Domestic violence or abuse can happen to anyone. Find out how to recognise the signs and where to get help.
If you're worried someone might see you have been on this page, you can cover your tracks.
If you experience or see abuse or domestic violence this may affect your mental health.
Even if it happened a long time ago, it can still affect how you feel today. It can help to get support.
Abuse can take many forms. Some types of abuse are more obvious than others.
The most common types are:
- emotional abuse
- sexual abuse
- physical abuse
- financial and economic abuse
Domestic violence is also called domestic abuse. It includes physical, emotional and sexual abuse.
It happens in couple relationships or between family members.
Domestic violence can happen against women and men. It can also happen against children. Anybody can be an abuser.
If someone’s hurting you it can be very scary. It may be difficult to know how to stop it.
No one has the right to be violent towards you, no matter who they are.
Signs of domestic violence and abuse
There are different kinds of abuse. But it's always about having power and control over you.
You may experience more than one form of abuse at any one time. If any of the following feels familiar, you might be in an abusive relationship.
You may not think you are being abused if the abuse is not physical. But emotional abuse can have a long-lasting and serious effect on you. It includes insults and attempts to scare, isolate, or control you.
It can include things such as:
- constant criticism
- having your things destroyed
- being controlled by someone
- always being put down
The person abusing you may hurt you in many ways.
Physical abuse can happen if you are being:
- deliberately injured
- spat on
- attacked or assaulted
- pulled by your hair
Sexual abuse happens when someone forces you to have sexual contact against your will.
It can include being:
- touched inappropriately
- forced to strip or give sexual favours
Neglect happens when a child or young, elderly or dependent person is deprived of:
- somewhere warm and clean to live
- care or supervision
- medical care
It can include things such as when a child's parents leave them alone for a long time.
Financial and economic abuse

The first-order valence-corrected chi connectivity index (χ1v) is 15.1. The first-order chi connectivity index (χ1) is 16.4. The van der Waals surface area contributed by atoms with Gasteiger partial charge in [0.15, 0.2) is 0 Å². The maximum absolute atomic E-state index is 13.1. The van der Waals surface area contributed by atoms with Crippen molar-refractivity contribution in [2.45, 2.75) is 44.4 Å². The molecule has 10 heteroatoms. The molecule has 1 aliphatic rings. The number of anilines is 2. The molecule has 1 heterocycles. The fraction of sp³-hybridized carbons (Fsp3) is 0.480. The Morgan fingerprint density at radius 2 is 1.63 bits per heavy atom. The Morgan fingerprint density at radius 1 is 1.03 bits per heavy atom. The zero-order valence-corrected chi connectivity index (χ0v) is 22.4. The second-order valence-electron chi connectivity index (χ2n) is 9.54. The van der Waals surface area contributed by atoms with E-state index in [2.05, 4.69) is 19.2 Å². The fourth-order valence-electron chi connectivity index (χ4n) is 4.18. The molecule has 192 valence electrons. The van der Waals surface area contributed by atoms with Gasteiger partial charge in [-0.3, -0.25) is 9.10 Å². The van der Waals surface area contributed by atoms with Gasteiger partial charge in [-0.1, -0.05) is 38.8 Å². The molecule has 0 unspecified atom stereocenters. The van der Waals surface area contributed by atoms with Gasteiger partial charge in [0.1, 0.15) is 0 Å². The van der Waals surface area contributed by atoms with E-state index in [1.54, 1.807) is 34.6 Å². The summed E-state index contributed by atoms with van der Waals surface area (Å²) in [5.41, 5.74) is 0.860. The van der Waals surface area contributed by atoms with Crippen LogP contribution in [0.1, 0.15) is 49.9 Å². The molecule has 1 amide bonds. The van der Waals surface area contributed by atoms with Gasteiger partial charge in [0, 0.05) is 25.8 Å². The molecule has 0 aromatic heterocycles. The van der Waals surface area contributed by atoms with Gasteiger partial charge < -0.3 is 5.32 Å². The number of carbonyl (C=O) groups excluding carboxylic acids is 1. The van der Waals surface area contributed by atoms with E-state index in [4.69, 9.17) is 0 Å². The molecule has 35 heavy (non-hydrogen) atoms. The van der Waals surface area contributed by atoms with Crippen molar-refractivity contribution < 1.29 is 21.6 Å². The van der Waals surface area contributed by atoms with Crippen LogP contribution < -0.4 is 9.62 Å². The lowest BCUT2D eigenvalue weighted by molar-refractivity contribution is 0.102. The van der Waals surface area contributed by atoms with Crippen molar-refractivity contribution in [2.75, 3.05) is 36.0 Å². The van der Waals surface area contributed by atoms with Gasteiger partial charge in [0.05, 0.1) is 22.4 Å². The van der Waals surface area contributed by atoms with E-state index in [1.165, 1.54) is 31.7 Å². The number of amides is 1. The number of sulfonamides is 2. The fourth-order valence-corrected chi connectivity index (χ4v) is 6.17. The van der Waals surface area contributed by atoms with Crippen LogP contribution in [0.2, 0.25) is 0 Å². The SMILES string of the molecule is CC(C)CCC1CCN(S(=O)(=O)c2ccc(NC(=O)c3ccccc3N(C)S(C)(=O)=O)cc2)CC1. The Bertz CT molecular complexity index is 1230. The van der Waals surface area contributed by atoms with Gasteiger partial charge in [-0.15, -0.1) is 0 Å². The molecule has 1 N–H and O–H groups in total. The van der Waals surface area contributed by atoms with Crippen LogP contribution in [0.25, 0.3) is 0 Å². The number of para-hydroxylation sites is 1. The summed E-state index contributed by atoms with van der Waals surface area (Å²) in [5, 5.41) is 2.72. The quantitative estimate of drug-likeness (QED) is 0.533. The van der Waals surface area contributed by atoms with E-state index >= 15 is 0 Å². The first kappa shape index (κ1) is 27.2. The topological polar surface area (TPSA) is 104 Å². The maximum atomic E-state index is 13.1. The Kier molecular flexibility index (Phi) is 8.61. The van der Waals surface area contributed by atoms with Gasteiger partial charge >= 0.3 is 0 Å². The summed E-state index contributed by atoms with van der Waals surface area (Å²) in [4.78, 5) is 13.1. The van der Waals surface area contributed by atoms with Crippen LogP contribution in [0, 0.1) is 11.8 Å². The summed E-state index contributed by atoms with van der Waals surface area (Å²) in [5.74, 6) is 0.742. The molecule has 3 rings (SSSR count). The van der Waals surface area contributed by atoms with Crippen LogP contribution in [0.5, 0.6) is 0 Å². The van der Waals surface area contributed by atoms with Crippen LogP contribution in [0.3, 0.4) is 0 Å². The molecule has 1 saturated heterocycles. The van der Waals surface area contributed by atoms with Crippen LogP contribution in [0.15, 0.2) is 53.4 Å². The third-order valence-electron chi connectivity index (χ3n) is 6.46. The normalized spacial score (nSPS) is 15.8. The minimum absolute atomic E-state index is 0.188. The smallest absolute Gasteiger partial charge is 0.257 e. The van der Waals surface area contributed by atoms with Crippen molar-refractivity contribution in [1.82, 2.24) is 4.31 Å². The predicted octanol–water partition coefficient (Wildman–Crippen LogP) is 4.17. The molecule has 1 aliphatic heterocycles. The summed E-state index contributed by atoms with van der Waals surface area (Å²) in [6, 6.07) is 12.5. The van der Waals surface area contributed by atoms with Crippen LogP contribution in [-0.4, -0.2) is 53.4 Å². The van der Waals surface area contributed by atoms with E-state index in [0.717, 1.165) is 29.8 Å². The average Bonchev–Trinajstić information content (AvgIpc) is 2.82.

Financial and economic abuse is when someone stops you having access to essential resources such as food, clothing or transport.
The person may also try to stop you improving your economic status. For example, by preventing you from having training, education or employment.
Coercive control is when someone uses controlling and threatening behaviour to make you dependent on them.
This can include:
- isolating you from friends and family or support services
- depriving you of basic needs such as food
- monitoring you via online communication tools or spyware
- controlling where you go, who you can see, what you can wear and when you can sleep
- repeatedly putting you down, humiliating, degrading or dehumanising you
- controlling your finances
- making threats or intimidating you
In some cases, coercive control can also be used to control an ex-partner.
Elder abuse is the abuse of someone aged 65 or over.
The abuse can be:
Other forms of elder abuse include neglect and discrimination.
Support for abuse and domestic violence
There are supports available to help keep you safe. Your GP can help by referring you to suitable supports and services in your local area.
Your local Citizens Information Centre can give you advice on your rights. They will also tell you about the supports and services available in your local area.
Sexual assault or rape
Contact the Rape Crisis Centre if you need to talk to someone in confidence about sexual assault or rape.
Women’s Aid can help you if you are experiencing domestic violence. They give advice on how you can help yourself and others.
Phone 1800 341 900 — 24 hours a day.
Men's Aid Ireland is a service for men who are experiencing domestic violence.
Phone 01 554 3811 — Monday to Friday, from 9am to 5pm.
Aoibhneas is a women and children’s refuge.
Phone 01 867 0701 — 24 hours a day.
Immigrant Council of Ireland
Immigrant Council of Ireland give advice on migrant women’s rights and domestic violence.
AkiDwA is a national network of African and migrant women living in Ireland. It aims to promote equality and justice.
The National Office for Victims of Abuse
The National Office for Victims of Abuse provides assistance, support and advice for people in abusive relationships.
Older people who are experiencing abuse in the home can call the HSE information line on 1800 700 700.
The call line is open:
- Monday to Friday, 8am to 8pm
- Saturday and Sunday, 9am to 5pm
Children and young people
Childline is a confidential support service for children and young people. They take calls about a wide range of difficulties, including abuse.
Text 'Talk' to 50101.
Parentline provides a free service dealing with child-to-parent violence.
The call line is open:
- Monday to Thursday from 10am to 9pm
- Friday between 10 am and 4pm
You can also report any concerns you have about a child's welfare to the Child and Family Agency (TUSLA).
HSE National Counselling Service
The HSE National Counselling Service is a free and confidential service. It offers counselling and psychotherapy.
This service gives priority to adults who have experienced trauma and abuse in childhood. Adult survivors of institutional abuse get priority.
Perpetrators of abuse
MOVE Ireland provides support for men who are looking to overcome abusive or violent behaviours.